And using "lousy battery life" as an excuse for returning a recently purchased phone won't fly with most carriers. It isn't defective, after all: That's just the way the thing was designed. (I suppose you could lie, but I can't sanction such behavior.) If you bought the electronic equivalent of a gas guzzler, you're stuck either buying extra batteries for the thing, or walking around with adapters in your bag and one eye on the nearest outlet.
This isn't solely Palm's issue, and I don't want to seem like I'm harping on this one company. The sad reality is all smartphones suffer from this same affliction to varying degrees. Every new feature seems to require a new kind of radio. Wi-Fi, Bluetooth, GPS, and multiple flavors of second- and third-generation cell network coverage may result in the electronic age equivalent of the Swiss Army knife, but they exact a heavy toll on battery life. Once you turn them all on simultaneously to run all those funky apps you downloaded to find the nearest restaurant, alert your friends via Twitter and Facebook, shoot and upload a video of your adventure and keep the cops from busting you for not using a handsfree device, you'll be looking for supplemental juice soon, too.
Apple's iPhone gets an extra slap with a wet noodle because of its non-removable battery. At least the Pre gives you the option of swapping in a fully charged battery when your first one dies. The iPhone seems to be somewhat better at managing its battery through the day, but even friends and colleagues I've spoken to say stretching things much past dinnertime is often asking too much.
Failure to meet growing demand
Moore's Law never seems to have applied to battery life. And while processors, memory, and screens have all advanced by leaps and bounds in recent years, batteries have not. While new battery technologies and chemistries hold promise, we're stuck in neutral -- or reverse -- for at least the next couple of years.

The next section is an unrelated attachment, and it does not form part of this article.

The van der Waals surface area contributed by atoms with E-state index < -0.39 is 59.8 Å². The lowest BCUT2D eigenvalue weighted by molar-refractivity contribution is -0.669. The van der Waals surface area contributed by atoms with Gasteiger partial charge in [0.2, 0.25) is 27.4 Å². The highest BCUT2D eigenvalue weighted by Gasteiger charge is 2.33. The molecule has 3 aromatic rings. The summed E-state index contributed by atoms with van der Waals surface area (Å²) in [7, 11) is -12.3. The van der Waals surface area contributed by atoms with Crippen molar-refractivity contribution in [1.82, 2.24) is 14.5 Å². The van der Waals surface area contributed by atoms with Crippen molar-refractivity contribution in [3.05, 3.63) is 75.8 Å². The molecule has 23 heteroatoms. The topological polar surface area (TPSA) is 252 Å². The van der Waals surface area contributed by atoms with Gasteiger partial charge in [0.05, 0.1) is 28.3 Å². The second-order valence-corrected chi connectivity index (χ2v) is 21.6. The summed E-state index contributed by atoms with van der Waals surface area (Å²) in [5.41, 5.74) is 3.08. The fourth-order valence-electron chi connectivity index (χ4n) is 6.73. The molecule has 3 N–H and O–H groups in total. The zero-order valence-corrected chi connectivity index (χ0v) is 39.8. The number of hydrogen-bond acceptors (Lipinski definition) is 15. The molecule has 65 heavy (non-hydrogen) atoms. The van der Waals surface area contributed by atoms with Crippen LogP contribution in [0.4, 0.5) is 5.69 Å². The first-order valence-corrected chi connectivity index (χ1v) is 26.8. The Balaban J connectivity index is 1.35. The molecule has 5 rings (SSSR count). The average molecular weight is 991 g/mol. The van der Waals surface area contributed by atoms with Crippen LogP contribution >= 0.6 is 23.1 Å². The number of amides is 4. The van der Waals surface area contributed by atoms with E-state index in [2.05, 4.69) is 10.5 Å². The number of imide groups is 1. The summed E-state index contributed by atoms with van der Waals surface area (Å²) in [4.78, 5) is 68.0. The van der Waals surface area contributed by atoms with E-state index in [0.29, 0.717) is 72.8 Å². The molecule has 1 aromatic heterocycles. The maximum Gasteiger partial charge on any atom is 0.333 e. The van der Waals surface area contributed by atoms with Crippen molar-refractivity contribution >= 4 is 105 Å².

Perhaps we've grown accustomed to laptops that barely squeeze two or three hours out of a full charge. Perhaps we've actually believed netbook manufacturers who claim eight-hour runtimes or handheld vendors who swear by week-long standby endurance. Whatever our earlier assumptions, we now know we're being hosed on the battery life front. We've moved beyond basic e-mail and voice on our mobile handsets, and now use them to run intensive, integrated, connectivity- and power-hungry applications. It's entirely appropriate for us to move power capacity closer to the top of our priority list.
Until an industry standard for battery life along the same lines as the EPA's fuel economy estimates emerges for mobile devices, consumers will continue to shop blindly, only to get home and gradually realize that they aren't as mobile as they thought they were. Expect this to be portability's Achilles Heel until the industry gets serious about properly, and transparently, balancing between power and performance, and until consumers begin to demand the same.
Carmi Levy is a Canadian-based independent technology analyst and journalist still trying to live down his past life leading help desks and managing projects for large financial services organizations. He comments extensively in a wide range of media, and works closely with clients to help them leverage technology and social media tools and processes to drive their business.